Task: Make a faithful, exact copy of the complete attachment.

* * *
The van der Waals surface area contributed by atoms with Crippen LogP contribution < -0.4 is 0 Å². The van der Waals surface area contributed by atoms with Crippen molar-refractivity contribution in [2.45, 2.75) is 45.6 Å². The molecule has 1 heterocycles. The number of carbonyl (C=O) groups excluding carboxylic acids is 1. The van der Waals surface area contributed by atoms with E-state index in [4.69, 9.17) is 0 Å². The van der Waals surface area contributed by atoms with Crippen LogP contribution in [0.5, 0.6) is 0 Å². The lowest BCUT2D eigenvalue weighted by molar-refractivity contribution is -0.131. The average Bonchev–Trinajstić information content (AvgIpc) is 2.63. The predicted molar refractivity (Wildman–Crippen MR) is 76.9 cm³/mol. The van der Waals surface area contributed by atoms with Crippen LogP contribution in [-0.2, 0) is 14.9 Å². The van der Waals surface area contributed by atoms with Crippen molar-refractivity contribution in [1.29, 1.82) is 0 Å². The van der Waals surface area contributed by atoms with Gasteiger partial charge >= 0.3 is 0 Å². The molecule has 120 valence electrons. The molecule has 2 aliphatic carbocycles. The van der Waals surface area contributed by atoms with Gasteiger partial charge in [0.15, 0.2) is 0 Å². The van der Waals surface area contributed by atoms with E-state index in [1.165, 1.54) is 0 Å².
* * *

The van der Waals surface area contributed by atoms with Crippen LogP contribution < -0.4 is 0 Å². The van der Waals surface area contributed by atoms with Crippen molar-refractivity contribution in [2.45, 2.75) is 45.6 Å². The molecule has 1 heterocycles. The number of carbonyl (C=O) groups excluding carboxylic acids is 1. The van der Waals surface area contributed by atoms with E-state index in [4.69, 9.17) is 0 Å². The van der Waals surface area contributed by atoms with Crippen LogP contribution in [0.5, 0.6) is 0 Å². The lowest BCUT2D eigenvalue weighted by molar-refractivity contribution is -0.131. The average Bonchev–Trinajstić information content (AvgIpc) is 2.63. The predicted molar refractivity (Wildman–Crippen MR) is 76.9 cm³/mol. The van der Waals surface area contributed by atoms with Crippen LogP contribution in [-0.2, 0) is 14.9 Å². The van der Waals surface area contributed by atoms with Crippen molar-refractivity contribution in [1.29, 1.82) is 0 Å². The van der Waals surface area contributed by atoms with Gasteiger partial charge >= 0.3 is 0 Å². The molecule has 120 valence electrons. The molecule has 2 aliphatic carbocycles. The van der Waals surface area contributed by atoms with Gasteiger partial charge in [0.15, 0.2) is 0 Å². The van der Waals surface area contributed by atoms with E-state index in [1.165, 1.54) is 0 Å².